In September 2009, Corker became a ranking member of the Senate Special Committee on Aging, replacing former Sen. Mel Martinez.[52]

On May 20, 2010, despite his initial role as the key Republican negotiator on financial regulatory reform, Corker voted against the Senate Financial Regulations Bill that if passed would increase scrutiny of financial derivatives traded by major U.S. banks and financial institutions.[53] Senator Corker does not believe that the government should regulate markets more carefully, but rather that they should be regulated by current laws already on the books. Senator Corker supports the view of many conservatives that the Glass Steagall Act should not be reimplemented.[54] Senator Corker has been a vocal opponent of financial regulations passed by the Senate in 2010.[53] He also opposes limits to credit card fees imposed by banks on merchant transactions.[55] The main critique of financial reform offered by Corker on June 10, 2010 at the joint House and Senate conference on Financial Regulation was that it would hurt industry and jobs if passed.[56]

Senator Corker was one of three Republicans to support the New Strategic Arms Reduction Treaty (New START) in the Senate Foreign Relations Committee in September 2010.[57]

In April 2013, Senator Corker was one of forty-six senators to vote against the passing of a bill which would have expanded background checks for all buyers. Corker voted with 40 Republicans and 5 Democrats to stop the passage of the bill. NY Times gave a 1% chance of Senator Corker voting "Yea" on the bill.[58]

Corker has called for tempering the role of outside spending in elections by giving political candidates the right to approve advertising on their behalf made by an outside party committee.[59]

Committee assignments[edit]

Political positions[edit]

In the 2006 Senate race, Corker positioned himself as a conservative on most social and economic issues through television advertisements, his campaign website, and in debates.

Corker scored 83% on American Conservative Union’s 2008 Ratings of Congress.[61] According to National Journal’s 2009 Vote Ratings, he was ranked as the 34th conservative member among the 40 GOP senators.[62]

111th Congress

Social policy[edit]

Corker with U.S. Representatives Jim Cooper, Bart Gordon and Zach Wamp

In the 2006 primary campaign, Corker's opponents said that he has changed his view on abortion since his first Senate campaign in 1994.[66] Corker responded that he "was wrong in 1994" when he said that the government should not interfere with an individual's right to an abortion, stating that he now believes that life begins at conception.[66] Corker now says he opposes abortion rights except when the life of the mother is endangered or in cases of rape and incest.[66] In the 2006 general election, Corker received the endorsement of the National Right to Life Committee, but the state branch of the group, Tennessee Right to Life, refused to endorse him, calling him a "pro-abortion" politician.[67]

Corker supports broad Second Amendment rights and "appointing Federal judges who practice judicial restraint."

Fiscal policy[edit]

He supports making the 2001 tax cut and the 2003 tax cut permanent.[68] He has shown interest in replacing the federal progressive income tax with a flat tax.[69]

Corker has expressed skepticism regarding the claims of human-caused global warming. He favors imposing a tax on carbon.[70] Corker opposed John McCain's 2008 campaign proposal to suspend the 18-cents-per-gallon federal gasoline tax, calling it "pandering extraordinaire".[71]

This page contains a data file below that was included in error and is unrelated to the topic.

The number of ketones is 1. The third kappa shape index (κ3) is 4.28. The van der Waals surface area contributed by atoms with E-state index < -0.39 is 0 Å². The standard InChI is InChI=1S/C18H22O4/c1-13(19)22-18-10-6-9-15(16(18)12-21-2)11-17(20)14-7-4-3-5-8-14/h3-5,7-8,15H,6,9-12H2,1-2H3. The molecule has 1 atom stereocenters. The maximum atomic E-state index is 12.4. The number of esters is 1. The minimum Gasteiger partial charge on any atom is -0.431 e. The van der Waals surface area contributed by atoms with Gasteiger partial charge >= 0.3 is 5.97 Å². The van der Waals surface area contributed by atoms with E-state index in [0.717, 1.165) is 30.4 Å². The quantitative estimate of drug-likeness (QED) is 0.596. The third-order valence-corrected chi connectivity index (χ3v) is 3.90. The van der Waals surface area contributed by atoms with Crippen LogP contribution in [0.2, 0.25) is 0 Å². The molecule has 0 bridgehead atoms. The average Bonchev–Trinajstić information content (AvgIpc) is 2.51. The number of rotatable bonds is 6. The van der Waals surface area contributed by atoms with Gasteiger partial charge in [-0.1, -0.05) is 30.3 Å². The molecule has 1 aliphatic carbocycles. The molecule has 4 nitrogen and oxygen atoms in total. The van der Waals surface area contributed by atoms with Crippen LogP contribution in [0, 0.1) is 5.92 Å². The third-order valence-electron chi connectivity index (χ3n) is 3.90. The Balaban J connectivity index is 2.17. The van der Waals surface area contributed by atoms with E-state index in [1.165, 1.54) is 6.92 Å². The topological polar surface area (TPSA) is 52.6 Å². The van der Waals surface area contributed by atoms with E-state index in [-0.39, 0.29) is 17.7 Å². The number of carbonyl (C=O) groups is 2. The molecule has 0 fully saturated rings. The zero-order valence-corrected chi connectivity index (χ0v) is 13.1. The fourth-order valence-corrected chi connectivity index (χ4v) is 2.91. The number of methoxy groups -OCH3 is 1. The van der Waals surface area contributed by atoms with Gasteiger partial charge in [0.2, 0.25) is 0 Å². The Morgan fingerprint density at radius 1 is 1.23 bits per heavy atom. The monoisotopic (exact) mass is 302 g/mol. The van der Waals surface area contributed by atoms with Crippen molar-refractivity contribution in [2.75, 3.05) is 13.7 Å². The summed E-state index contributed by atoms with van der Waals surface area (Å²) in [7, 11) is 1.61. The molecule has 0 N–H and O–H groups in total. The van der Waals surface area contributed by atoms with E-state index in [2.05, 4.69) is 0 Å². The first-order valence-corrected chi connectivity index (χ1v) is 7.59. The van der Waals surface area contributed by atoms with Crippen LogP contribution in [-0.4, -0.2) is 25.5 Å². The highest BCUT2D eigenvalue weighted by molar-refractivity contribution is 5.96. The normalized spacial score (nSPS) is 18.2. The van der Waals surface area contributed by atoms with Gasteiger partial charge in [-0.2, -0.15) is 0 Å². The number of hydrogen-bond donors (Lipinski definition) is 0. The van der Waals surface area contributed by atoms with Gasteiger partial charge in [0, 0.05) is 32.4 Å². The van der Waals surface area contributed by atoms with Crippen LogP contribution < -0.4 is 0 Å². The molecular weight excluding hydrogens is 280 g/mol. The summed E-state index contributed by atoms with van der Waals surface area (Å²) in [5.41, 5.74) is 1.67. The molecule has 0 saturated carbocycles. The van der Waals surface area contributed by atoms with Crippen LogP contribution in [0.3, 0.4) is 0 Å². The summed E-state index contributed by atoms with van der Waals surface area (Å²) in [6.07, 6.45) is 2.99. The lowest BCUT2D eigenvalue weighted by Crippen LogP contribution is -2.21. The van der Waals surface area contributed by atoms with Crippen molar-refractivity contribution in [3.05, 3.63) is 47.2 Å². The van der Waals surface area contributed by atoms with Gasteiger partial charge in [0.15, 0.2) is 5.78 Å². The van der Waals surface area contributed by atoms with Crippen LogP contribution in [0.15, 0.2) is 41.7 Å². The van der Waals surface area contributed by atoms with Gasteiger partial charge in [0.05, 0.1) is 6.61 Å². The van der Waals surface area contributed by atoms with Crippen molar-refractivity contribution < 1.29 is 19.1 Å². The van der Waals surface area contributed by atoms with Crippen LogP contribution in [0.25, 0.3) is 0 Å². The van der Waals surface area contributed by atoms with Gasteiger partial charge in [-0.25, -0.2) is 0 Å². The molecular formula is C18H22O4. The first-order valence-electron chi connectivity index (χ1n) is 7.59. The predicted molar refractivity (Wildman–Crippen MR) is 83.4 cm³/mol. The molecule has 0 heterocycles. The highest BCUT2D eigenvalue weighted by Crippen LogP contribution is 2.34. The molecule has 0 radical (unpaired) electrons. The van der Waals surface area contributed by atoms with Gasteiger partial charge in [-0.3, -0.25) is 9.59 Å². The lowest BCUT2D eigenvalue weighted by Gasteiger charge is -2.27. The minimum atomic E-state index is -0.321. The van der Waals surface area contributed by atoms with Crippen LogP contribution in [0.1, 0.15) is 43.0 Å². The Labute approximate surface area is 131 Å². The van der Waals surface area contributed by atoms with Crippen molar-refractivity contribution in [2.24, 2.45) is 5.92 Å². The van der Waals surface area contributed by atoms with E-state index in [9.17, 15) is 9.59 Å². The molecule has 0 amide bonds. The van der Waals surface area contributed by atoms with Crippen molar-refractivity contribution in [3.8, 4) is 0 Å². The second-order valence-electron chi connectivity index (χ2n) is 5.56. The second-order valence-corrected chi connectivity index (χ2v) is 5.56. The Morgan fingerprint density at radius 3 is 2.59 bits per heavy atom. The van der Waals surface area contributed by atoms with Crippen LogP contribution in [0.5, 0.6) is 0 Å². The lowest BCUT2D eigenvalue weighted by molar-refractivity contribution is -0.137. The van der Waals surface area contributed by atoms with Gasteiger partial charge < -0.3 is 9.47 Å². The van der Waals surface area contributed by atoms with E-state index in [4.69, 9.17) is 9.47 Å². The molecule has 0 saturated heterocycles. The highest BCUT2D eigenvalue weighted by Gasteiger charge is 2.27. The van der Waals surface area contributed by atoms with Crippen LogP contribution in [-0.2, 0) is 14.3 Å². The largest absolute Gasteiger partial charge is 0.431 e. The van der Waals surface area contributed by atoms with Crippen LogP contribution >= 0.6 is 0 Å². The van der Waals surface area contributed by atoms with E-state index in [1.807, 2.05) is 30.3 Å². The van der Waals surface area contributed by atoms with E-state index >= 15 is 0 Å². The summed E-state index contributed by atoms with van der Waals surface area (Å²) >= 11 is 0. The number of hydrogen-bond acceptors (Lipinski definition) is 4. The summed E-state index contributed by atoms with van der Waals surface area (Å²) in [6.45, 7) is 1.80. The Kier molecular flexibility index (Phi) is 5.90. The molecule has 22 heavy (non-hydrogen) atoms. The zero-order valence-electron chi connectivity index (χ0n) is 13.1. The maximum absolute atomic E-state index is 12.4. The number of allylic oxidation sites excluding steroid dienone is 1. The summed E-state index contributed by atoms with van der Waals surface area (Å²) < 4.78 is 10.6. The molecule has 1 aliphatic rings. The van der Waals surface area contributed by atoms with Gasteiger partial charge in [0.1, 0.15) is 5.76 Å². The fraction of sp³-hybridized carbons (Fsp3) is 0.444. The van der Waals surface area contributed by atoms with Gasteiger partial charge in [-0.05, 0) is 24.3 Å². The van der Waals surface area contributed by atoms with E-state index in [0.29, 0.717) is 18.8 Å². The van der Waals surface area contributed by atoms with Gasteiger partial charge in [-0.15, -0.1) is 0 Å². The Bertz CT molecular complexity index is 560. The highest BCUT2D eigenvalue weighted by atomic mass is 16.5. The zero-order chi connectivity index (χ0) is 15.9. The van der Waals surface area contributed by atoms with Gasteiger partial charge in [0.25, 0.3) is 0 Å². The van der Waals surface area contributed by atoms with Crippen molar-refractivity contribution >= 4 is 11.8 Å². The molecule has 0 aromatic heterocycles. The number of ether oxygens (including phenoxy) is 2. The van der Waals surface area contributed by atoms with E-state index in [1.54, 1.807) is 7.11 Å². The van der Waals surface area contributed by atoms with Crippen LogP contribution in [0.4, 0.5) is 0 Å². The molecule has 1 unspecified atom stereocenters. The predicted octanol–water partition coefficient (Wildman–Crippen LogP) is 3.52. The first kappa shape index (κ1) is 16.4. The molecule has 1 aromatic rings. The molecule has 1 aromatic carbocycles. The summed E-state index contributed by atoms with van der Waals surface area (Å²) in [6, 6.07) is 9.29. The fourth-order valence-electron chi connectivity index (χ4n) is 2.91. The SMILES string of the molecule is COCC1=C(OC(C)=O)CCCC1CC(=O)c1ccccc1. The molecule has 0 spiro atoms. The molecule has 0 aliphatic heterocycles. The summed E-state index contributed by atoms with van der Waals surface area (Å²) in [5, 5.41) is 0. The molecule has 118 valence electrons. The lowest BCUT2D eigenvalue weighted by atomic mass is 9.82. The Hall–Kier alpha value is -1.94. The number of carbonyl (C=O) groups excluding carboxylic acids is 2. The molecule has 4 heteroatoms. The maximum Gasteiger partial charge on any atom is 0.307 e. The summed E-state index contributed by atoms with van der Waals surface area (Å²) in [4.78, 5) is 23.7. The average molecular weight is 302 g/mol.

He chose to endorse the initial $350 billion (2008) of Wall Street bailout money,[72] and opposed releasing additional $350 billion (2009) of it.[73]

In 2011, Corker voted in favor of the Republican alternative budget proposed by Representative Paul Ryan (R-Wis.), a proposal that would eliminate the health care provided through the Medicare program and instead give seniors subsidies for part of the cost of obtaining private medical insurance.[74] Corker referred to such programs as Medicare and Social Security as "generational theft".[75]

In 2013, Corker endorsed the Marketplace Fairness Act and voted for its passage in the Senate. The Marketplace Fairness Act enables states to begin collecting sales taxes on online purchases.[76]

Foreign policy[edit]

Corker has become a defender of the Iraqi war since taking his seat in the 110th Congress. Despite frustration by the public, any further reduction in U.S. forces in Iraq must be based on improved conditions in the country, Corker said. He urged ultimate success will be determined by the Iraqi government, over which the U.S. has limited control, and the withdrawal of some of the troops that were added in 2007 has created some pressure on the Iraqi government, but warned that further cuts now could destabilize the country.[77]

Corker denied Democrat’s Afghan war strategy which boosts civilian efforts to rebuild the impoverished country and places nuclear-armed Pakistan at the center of the fight: "I have no idea what it is, other than sending additional troops. I hope we dig a lot deeper," said Corker.[78] He expected that the United States is having to build the economic and governmental structure of Afghanistan after decades of war.[79]

Health care policy[edit]

On September 30, 2009 Corker opposed the health-care reform amendment that would legally allow Americans to buy cheaper Canadian drugs.[80] Corker opposed President Barack Obama's health reform legislation; he voted against the Patient Protection and Affordable Care Act in December 2009,[81] and he voted against the Health Care and Education Reconciliation Act of 2010.[82]

In late February 2010, Corker became the sole senator to back retiring Senator Jim Bunning of Kentucky in filibustering a 30-day extension of expiring unemployment and COBRA benefits.[83]